Although 45 degrees represents an improvement compared to extreme-elbow flare, it's not ideal. The shoulders and scapula still have additional room to move into a more centrated and packed position. When the scapulae fully retract, depress, and medially rotate towards the spine as they should, the arm and elbow position will be much closer to the torso – a 10 to 20 degree angle.
Proper elbow and shoulder position are directly related: one affects the other. Retracting and depressing the shoulders while having the scapulae medially rotate towards the spine will produce a "big chest" or "chest out" position.
Keeping the chest out helps to ensure proper scapulohumeral rhythm, shoulder joint centration, and ideal osteokinematics of the glenohumeral joint. Lack of "big chest" positioning tends to promote the opposite by pulling the shoulders out of their ideal alignment.
Foot positioning during a push-up is often overlooked, but it's one of the most important facets that determines whether or not your technique will be spot on.
First, you need to be as tall as possible on your toes. The balls of the feet really won't be in contact with the floor. The majority of the weight will be on the tips and base of the toes. This helps to produce the "hollowed core position" that you want.
Once you begin the push-up motion, the feet should appear almost perfectly perpendicular to the floor, and the ankle and toes should be stacked on top of one another. Experiment with foot positioning. These micro-adjustments can be used before and after reps, as well as during any rep as a means of ensuring your body retains its ideal orientation in relation to each joint segment.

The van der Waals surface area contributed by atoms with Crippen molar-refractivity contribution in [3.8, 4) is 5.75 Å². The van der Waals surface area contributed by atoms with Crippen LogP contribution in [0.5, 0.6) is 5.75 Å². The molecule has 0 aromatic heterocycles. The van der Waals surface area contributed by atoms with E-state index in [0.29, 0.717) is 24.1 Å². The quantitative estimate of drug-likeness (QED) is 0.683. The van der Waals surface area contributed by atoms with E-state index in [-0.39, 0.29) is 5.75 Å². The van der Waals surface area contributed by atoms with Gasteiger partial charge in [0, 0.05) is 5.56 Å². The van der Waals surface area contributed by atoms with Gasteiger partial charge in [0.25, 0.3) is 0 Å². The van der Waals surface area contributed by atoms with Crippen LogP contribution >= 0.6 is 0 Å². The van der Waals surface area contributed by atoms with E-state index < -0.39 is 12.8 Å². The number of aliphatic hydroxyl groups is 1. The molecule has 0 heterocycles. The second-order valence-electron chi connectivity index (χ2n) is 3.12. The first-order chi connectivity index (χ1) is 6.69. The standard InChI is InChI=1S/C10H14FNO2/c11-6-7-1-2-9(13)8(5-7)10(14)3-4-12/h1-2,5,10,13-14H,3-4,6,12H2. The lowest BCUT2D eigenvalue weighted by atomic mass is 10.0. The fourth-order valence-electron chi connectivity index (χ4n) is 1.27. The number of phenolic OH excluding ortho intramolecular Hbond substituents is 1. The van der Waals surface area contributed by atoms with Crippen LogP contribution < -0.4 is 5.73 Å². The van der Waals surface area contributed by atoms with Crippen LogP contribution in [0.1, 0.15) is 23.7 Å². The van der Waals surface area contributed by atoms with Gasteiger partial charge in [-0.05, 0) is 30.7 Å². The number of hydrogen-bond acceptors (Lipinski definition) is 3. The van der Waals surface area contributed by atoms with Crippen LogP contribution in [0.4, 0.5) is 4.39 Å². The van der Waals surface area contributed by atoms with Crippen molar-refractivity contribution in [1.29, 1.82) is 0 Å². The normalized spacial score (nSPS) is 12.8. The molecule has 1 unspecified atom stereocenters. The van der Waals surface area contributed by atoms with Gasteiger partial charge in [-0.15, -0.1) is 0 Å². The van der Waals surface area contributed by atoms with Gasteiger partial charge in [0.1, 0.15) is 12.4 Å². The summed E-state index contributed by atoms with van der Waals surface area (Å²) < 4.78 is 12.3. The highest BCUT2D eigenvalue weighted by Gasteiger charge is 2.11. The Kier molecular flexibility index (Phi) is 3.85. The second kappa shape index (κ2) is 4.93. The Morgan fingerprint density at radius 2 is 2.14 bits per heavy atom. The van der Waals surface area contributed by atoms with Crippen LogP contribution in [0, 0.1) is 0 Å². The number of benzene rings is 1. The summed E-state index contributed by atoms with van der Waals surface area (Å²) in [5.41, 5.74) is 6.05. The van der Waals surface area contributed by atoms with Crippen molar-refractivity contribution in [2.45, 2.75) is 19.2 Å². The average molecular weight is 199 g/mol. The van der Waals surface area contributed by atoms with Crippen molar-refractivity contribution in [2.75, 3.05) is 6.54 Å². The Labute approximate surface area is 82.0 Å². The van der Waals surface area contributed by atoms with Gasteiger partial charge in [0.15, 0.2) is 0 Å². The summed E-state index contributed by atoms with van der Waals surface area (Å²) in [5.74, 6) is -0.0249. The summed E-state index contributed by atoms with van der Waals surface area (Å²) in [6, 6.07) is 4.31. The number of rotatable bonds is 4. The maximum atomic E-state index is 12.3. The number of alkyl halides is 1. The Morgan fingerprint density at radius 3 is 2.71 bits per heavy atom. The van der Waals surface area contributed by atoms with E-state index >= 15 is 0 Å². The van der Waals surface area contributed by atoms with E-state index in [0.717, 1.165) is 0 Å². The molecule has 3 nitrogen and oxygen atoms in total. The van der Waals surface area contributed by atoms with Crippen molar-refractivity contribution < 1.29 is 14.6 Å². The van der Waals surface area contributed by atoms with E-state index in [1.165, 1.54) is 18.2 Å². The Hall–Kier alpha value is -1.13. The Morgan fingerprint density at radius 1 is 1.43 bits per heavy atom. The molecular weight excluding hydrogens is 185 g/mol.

The fingers should be pointed straight ahead. This promotes better centration of the glenohumeral joint by packing the scapulae down and back rather than up and forward. This also reinforces the desired elbow tuck and necessary lat recruitment. The hands play a similar role during push-ups as the feet do during squats. Rather than having the hands plastered flat to the floor, "cup" the floor with your hands and fingers.
Depth and Range of Motion
A good push-up involves a motion where the body finishes millimeters above the floor. This is obviously more challenging, but it produces significant gains in functional hypertrophy because you're actually stimulating strength gains rather than simply cheating your way through the exercise.
Because of the rotational movement, you'll be leading with the upper chest and head, not the lower chest, ab area, or hips. So, if there's any portion of the body that will touch the floor, it'll be the upper most extremities and nowhere else. However, with proper technique, you actually won't quite touch the floor. The locked-in osteokinematics produce a highly stable joint structure, making it almost impossible to go excessively deep and reach the ground.
Test Yourself With Rings
Test how many push-ups you can do on rings and compare it to normal push-ups. Your ring push-ups should match at least 80% of what you get with standard push-ups. Inability to do so signifies issues in form and function, suggesting that faulty mechanics are being used on standard push-ups. That's the beauty of rings – they punish lousy form and reward proper form.